Wednesday, April 15, 2009

Ten ways of thinking that can fell IT leaders

Is your thinking impeding your progress? This is a significant problem for an individual and a much more serious one if you’re in charge of an IT department. As the CIO or an IT Director, you steer a ship of technology and people and one hopes that your maps are up to date, your compass is true, and you know how to get to the destination most efficiently.

I see a lot of organizations and people as a consultant. I often encounter situations where I can’t help but feel that an IT department could be a runaway success within its organization if it weren’t for the beliefs that their leader seems to hold. I want to share with you a small collection of such limiting beliefs. There are ten in this list but I could have just as easily added another twenty.

Can you recognize any that plague your organization?

1. The business should identify its technology needs

Think about this very carefully: Who is more valuable to you, someone who knows how to tighten a bolt or someone who knows which bolt to tighten? We’re a knowledge economy and knowing what to do is much more valuable than being able to follow instructions.

If you believe that the onus is on the business to identify technology needs, you’re wrong. You need the business to identify business issues, opportunities, and priorities, and then you and your people have to come up with a way of addressing them from the technology perspective. (Better still, you can elevate your personal positioning by delving deeper into the business content and strategy, but that’s a different story). You and your department are the experts in technology, not the CFO or the Director of Marketing. If you see your department’s raison d’etre as merely implementing and maintaining the technology that business chooses, you position yourself as the guy who tightens bolts. IT departments that fall into this trap get outsourced.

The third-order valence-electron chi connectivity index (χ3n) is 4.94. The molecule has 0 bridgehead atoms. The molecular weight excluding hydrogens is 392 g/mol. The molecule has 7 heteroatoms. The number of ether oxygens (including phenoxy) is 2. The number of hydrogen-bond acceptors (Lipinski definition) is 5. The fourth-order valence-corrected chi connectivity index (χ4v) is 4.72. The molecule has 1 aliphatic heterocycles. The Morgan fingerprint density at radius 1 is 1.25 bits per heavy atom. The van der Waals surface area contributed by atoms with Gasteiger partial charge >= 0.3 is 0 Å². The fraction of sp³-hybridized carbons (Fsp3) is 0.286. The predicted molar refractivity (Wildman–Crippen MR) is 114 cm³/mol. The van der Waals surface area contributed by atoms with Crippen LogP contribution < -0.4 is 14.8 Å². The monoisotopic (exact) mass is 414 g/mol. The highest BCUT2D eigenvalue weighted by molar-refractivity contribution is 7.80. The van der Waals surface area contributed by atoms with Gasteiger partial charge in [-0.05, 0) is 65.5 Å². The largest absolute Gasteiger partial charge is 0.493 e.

2. We are a fast-paced organization

I have yet to discover an environment that doesn’t claim to be fast-paced. I no longer know what that means. What’s important, though, is how this assertion impacts the people within. If you’re told for a while that you’re incredibly busy, you tend to start believing that it must be so, and your capacity decreases. If you’re told that there’s no time to think, you tend to sacrifice quality of decisions for the sake of speed, even though there may be plenty of time to plan and execute. The net result is an organization with a high rate of project failures, too focused on firefighting and too “busy” to think strategically and identify work that’s truly important.